I've had bad luck with used, so I generaly avoid it till I'm more expearianced, but I can see where EP's might not suffer like some used items do.

I'm going to look through you links now thank you and all for the help.

#18 orion61

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Posted 10 April 2013 - 09:35 AM

I have been viewing for over 40 yrs. here is my opinion,
and worth every cent you paid for it!
If you live in the City a Wide band LPR filter will help.
Eyepieces are #1. You don't have to spend a fortune.
My RKE eyepieces from Edmund are fantastic. AND cheap.
I have had eyepieces that cost 1/2 as much as my SCOPE!
You can get a decent low power 70 degree eyepiece for not a lot of money for DSO.
I quickly realized the money was better spent elswhere.
You can make a dew shield yourself, dont get caught up in the B.S. of spending a ton of money on items!
I bought a new Arcturus Binocular Viewer, it is the best $119.00 shipped I have ever spent. My views are as sharp as a friends WO's
If you look in the Classifieds any used Binoviewers are sold "within hours!". You gain another 30% smaller detail
when useing 2 eyes on Planetary compaired to one.
Color filters are nice if you like Planetary viewing.

#19 celtictexan

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Posted 11 April 2013 - 06:24 AM

Thanks Orion I'm pretty curious about using the bino's Ive never looked through a scope that way. I've got one eye that's not so good, corrected or not. I'm very right eye dominate so I don't know if they would do me any good or not. I'm curious about wearing glasses too. Ive always thought the focus would serve the purpose of using glasses for most people but I'm seeing much talk about eye relief for those that do. Is it just certain people that have to wear glasses all the time? And I do intend to build for myself what I can.

#20 RogueGazer

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Posted 11 April 2013 - 10:36 AM

+1 on the binoviewers. The best views I have ever had were using my BV's and cheap eyepieces. I have a left eye dominance issue as well and using a BV is no problem and it is a much more relaxing experience. I would BV exclusively if I could.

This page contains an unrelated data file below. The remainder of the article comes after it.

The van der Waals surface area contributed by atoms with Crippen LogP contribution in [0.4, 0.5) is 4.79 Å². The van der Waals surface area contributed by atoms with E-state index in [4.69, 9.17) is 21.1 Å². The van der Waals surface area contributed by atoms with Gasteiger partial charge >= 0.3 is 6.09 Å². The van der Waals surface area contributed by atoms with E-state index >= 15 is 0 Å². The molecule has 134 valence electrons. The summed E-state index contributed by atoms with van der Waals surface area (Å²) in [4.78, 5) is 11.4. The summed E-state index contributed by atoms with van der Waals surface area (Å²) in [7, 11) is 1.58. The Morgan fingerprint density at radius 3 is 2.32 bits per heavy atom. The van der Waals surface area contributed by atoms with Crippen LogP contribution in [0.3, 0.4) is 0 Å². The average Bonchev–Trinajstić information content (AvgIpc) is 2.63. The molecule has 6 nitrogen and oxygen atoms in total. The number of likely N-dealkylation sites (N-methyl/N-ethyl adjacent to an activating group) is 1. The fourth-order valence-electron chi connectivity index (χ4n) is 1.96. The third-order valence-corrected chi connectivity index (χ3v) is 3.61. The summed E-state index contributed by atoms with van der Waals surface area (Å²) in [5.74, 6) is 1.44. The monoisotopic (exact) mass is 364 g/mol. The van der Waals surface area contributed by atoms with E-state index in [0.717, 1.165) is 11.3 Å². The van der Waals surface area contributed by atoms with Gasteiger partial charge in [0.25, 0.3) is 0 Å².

You could buy a used set of BV's and easily resell them if you dont like them without loosening money.

#21 cavefrog

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Posted 11 April 2013 - 11:10 PM

wearing your glasses depends on wether or not your eyes are astigmatic or not. if you are just nearsighted/farsighted, your focuser can make the correct focus for you. but if your eyes are astigmatic like mine, then you need to wear your glasses. there is one way around this that I know of...
Teleview makes diopters for their EP's . this is another $100.00 add on for their already expensive EP's. it is a lens that comes in whatever power you need to correct for your astig. but there is a limit to what power they run up (or down) to. also I believe these only fit TV EP's. they don't play well with others. :grin:

Theo

#22 celtictexan

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Posted 17 April 2013 - 01:48 AM

Well I broke down and ordered the Apertura AD12 also. Its not an obsession but the reveiws are all good. It was in stock and already in shipment. I figure this will help keep me and the wife occupied once the LX gets to me. So Im going to have both worlds covered. I'm still working on accessories. I did order the Diagonal and 24mm Ultra-Wide Angle Eyepiece Kit from Meade at first, then I saw it was $200 cheaper other places. I was suspicious of such a difference in price at first but couldnt find any difference so I cancelled the Meade order and its now on the way also. A few other little things are otw way from the advice I've found on CN. I'm still looking for home built ideas about battery power supplies but I think its time to slow down the spending spree and get whats on the way and then regroup. Still way cheaper than a Harley atm.:)

#23 celtictexan

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Posted 22 April 2013 - 03:17 AM

I got the Apertura in and so far cloudy sky's. Outside of a cell phone tower a few miles away Its just sitting in the living room floor. I did have a couple of probs, one of the plastic screws on findr scope was bad and the lazer collimator had a battery that had leaked, but customer service had it fixed up for me in no time. So just waiting for a chance to have it outside.

#24 Kraus

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Posted 22 April 2013 - 03:28 PM

I use an ND-25 moon filter from Lumicon. I also use an OIII, hydrogen-beta or an UHC filter also from Lumicon.

My main eyepieces are a 7mm Nagler, a 16mm Nagler and a 55mm Plossl. I use a 55mm Plossl to find the object. Then I switch to the Naglers.

My other Plossls feel like the discarded mops on the Swiffer commercials.

#25 redlinedb16a

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Posted 26 April 2013 - 10:38 PM

Wow
Go big or go home
I have a lx200 10" classic and my brother has the ad12
I must say that's two fine scopes.

My suggestions for the lx200

Bobs knobs are a must.i think a lx200 without bobs knobs should be illegal
Dew sheild is a must
40mm 2" ep
Nothing brings the lx to life like a 2" low power ep
Bubble levels
I have a meade 8-24mm zoom ep and its pretty much my goto ep
Strong back,I move mine alot